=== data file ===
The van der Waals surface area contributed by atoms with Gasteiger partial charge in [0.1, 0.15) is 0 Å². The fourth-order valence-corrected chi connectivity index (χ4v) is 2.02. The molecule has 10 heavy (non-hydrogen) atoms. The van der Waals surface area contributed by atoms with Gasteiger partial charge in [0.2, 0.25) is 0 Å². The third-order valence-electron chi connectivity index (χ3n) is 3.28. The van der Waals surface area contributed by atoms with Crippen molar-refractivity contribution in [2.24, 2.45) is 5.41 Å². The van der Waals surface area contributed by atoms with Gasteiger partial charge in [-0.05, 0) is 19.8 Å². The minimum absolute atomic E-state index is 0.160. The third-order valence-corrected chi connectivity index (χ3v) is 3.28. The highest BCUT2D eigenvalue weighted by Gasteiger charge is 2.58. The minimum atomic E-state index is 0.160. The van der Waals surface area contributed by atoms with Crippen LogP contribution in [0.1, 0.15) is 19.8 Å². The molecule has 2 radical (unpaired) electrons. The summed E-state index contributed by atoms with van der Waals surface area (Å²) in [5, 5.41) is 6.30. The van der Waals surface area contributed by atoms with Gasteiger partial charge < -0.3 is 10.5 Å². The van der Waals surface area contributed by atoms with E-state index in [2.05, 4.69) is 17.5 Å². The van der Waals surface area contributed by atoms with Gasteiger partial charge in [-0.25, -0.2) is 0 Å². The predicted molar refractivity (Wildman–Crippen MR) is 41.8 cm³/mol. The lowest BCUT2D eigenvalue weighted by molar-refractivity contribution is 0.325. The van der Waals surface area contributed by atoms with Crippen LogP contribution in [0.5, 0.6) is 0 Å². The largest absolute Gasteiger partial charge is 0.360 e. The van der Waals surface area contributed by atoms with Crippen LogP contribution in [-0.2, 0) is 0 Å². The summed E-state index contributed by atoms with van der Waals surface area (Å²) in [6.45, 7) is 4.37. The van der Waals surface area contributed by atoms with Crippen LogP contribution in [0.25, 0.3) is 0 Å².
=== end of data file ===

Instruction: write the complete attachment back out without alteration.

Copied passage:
The van der Waals surface area contributed by atoms with Gasteiger partial charge in [0.1, 0.15) is 0 Å². The fourth-order valence-corrected chi connectivity index (χ4v) is 2.02. The molecule has 10 heavy (non-hydrogen) atoms. The van der Waals surface area contributed by atoms with Gasteiger partial charge in [0.2, 0.25) is 0 Å². The third-order valence-electron chi connectivity index (χ3n) is 3.28. The van der Waals surface area contributed by atoms with Crippen molar-refractivity contribution in [2.24, 2.45) is 5.41 Å². The van der Waals surface area contributed by atoms with Gasteiger partial charge in [-0.05, 0) is 19.8 Å². The minimum absolute atomic E-state index is 0.160. The third-order valence-corrected chi connectivity index (χ3v) is 3.28. The highest BCUT2D eigenvalue weighted by Gasteiger charge is 2.58. The minimum atomic E-state index is 0.160. The van der Waals surface area contributed by atoms with Crippen LogP contribution in [0.1, 0.15) is 19.8 Å². The molecule has 2 radical (unpaired) electrons. The summed E-state index contributed by atoms with van der Waals surface area (Å²) in [5, 5.41) is 6.30. The van der Waals surface area contributed by atoms with Gasteiger partial charge < -0.3 is 10.5 Å². The van der Waals surface area contributed by atoms with E-state index in [2.05, 4.69) is 17.5 Å². The van der Waals surface area contributed by atoms with Gasteiger partial charge in [-0.25, -0.2) is 0 Å². The predicted molar refractivity (Wildman–Crippen MR) is 41.8 cm³/mol. The lowest BCUT2D eigenvalue weighted by molar-refractivity contribution is 0.325. The van der Waals surface area contributed by atoms with Crippen LogP contribution in [0.5, 0.6) is 0 Å². The largest absolute Gasteiger partial charge is 0.360 e. The van der Waals surface area contributed by atoms with Crippen LogP contribution in [-0.2, 0) is 0 Å². The summed E-state index contributed by atoms with van der Waals surface area (Å²) in [6.45, 7) is 4.37. The van der Waals surface area contributed by atoms with Crippen LogP contribution in [0.25, 0.3) is 0 Å².